Open banking is a natural evolution in the API economy. By laying the foundation for web platform and mobile developers to build third-party products and services using any number of public (open) APIs, banks, financial services and insurance companies are ushering in next-generation customer experiences that are more frictionless and personalized.
In order to realize the full promise of open banking, many developers, quality engineers, and SREs feel pressured to set a much higher bar on SLAs for API uptime, functionality, and performance. If anything breaks in highly complex API flows (from issues with business or application logic to data integration patterns and API side-effects), an open banking app or service may go live with bugs that make customers abandon the app—or go live with vulnerabilities that may be exploited by hackers. Consider:
Gartner predicts that APIs will become the most frequent attack vector in 2022
“By 2025, less than 50% of enterprise APIs will be managed, as explosive growth in APIs surpasses the capabilities of API management tools” (Source: Gartner)
The somewhat frightening API future painted by Gartner is offset by two sophisticated trends: first, more enterprises are finally taking API testing and API security testing as seriously as testing the frontend UI, and secondly, API testing has undergone major evolutionary leaps. Cloud technologies and easier collaboration and highly scalable automation have transformed API testing to handle a new reality of high API complexity. While it may be easy to add more APIs (integrations), even adding one integration can exponentially increase test case complexity in order to accurately validate the constantly changing UI and data layers of a multistep API flow.
For this reason, open banking brings both added urgency and added complexity to the realm of API testing. It’s only by generating the right test cases and executing them efficiently that open banking development teams can gain the insights they need across the software development lifecycle to deliver on the promises of open banking.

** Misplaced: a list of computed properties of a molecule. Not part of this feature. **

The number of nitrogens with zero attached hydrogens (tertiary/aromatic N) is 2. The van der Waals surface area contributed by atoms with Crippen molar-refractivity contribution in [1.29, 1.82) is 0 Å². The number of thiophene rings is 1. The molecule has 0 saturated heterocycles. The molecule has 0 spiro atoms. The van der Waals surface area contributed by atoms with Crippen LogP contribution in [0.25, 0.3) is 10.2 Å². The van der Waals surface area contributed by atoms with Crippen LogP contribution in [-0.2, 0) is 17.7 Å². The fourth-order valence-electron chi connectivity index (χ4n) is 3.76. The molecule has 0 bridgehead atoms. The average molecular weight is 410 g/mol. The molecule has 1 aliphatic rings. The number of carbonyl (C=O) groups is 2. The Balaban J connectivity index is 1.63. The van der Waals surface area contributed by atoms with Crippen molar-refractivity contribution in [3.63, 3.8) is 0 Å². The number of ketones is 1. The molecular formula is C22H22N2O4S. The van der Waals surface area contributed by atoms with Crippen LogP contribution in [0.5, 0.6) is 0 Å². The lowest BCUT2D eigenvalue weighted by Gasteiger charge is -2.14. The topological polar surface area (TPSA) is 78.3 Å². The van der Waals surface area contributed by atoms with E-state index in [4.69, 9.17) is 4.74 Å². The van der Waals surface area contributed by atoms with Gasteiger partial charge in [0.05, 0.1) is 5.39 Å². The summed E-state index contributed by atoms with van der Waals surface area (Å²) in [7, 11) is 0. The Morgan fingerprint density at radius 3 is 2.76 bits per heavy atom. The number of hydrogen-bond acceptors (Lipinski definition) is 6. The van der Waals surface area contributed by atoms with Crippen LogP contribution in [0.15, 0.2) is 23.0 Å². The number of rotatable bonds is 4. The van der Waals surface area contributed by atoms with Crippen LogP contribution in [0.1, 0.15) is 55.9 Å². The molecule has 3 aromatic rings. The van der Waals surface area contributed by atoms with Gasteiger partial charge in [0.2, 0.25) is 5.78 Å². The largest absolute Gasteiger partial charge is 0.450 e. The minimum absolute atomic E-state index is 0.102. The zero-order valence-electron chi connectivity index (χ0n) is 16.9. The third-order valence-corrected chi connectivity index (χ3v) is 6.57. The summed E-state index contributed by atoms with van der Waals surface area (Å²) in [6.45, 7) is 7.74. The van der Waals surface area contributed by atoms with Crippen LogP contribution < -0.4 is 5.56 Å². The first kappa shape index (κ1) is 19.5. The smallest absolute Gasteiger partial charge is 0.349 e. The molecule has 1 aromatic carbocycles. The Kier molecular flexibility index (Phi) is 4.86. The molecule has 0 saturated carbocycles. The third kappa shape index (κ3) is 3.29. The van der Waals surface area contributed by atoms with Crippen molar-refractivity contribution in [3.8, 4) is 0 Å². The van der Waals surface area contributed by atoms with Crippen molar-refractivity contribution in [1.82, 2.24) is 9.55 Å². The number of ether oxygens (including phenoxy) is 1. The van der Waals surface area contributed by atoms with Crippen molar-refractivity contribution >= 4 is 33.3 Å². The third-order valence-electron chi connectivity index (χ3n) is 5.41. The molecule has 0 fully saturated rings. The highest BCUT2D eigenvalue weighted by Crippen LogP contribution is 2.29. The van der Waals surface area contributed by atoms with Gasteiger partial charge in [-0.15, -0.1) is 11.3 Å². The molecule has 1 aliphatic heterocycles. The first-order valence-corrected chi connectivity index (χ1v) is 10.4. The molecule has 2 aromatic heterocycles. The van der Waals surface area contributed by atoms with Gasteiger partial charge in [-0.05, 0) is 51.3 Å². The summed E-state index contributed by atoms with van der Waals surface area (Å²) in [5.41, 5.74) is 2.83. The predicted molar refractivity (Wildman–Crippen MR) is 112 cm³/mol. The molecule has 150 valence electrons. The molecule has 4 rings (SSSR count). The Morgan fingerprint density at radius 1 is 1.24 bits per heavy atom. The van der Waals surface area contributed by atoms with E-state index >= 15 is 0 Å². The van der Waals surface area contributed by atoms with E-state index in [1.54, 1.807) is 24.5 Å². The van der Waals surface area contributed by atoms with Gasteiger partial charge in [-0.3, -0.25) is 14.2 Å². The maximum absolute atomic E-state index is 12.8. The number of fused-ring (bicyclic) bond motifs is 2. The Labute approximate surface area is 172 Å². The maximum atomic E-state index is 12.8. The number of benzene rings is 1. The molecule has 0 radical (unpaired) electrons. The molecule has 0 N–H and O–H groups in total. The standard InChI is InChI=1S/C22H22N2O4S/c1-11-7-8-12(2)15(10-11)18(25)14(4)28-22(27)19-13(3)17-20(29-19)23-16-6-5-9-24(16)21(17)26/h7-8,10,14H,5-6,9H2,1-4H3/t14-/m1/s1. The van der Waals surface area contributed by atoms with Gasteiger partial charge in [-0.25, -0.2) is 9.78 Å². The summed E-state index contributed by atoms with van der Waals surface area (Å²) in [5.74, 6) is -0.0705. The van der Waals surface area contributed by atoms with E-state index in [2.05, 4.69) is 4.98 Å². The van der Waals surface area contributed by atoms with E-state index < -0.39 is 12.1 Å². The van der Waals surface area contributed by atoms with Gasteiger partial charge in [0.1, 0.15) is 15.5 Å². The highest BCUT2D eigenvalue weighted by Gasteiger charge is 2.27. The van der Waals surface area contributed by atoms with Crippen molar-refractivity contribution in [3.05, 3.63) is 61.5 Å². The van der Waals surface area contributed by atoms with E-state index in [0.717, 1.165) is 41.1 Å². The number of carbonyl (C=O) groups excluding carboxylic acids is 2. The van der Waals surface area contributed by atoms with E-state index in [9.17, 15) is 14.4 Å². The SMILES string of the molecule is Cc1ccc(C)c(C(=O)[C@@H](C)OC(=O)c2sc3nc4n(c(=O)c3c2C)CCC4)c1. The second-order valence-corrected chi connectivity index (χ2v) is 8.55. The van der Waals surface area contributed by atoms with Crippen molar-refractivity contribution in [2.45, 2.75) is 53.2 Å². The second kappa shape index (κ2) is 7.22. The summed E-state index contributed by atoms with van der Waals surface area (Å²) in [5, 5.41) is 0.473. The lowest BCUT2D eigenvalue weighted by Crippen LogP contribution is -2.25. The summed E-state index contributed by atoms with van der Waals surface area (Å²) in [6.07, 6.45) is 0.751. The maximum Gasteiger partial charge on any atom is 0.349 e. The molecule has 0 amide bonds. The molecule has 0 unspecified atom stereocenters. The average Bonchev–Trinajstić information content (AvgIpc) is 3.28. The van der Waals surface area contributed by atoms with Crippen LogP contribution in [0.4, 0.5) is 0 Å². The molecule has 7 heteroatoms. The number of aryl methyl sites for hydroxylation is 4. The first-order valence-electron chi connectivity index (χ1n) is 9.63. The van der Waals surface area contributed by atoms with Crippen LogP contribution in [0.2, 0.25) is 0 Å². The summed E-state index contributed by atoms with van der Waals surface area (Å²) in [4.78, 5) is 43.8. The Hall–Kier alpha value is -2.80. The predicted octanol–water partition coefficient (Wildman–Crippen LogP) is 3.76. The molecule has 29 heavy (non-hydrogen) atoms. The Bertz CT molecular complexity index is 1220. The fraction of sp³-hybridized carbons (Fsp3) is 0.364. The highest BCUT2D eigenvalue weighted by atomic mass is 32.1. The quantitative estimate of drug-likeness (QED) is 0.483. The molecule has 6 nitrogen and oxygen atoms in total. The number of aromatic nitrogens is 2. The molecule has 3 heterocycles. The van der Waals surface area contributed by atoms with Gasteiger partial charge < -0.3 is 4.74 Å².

In this post, we unpack what open banking means for API testing and explain how to leverage secure, cloud-based API tests to meet the unique challenges that open banking introduces for developers.
Open banking is the use of open, publicly available APIs to enable seamless integrations between applications in the financial services industry. With open banking, developers can easily build applications that pull users’ financial data from multiple institutions to deliver a convenient banking experience for customers.
Since the origins of open banking initiatives about five years ago, the open banking concept has become a global phenomenon that promises to upend some segments of the financial services industry. That is because financial services was traditionally a domain defined by siloed data and siloed customer experiences. Until recently, the idea that a customer could use a single app to manage bank accounts at multiple institutions, or seamlessly use money held by one bank to pay obligations at another, was foreign. But open banking promises to make these types of experiences commonplace.
While much of the momentum behind open banking comes from private companies that have voluntarily embraced it, the importance of building reliable APIs to drive open banking stems from more than just business interests. It’s a regulatory requirement in some locations.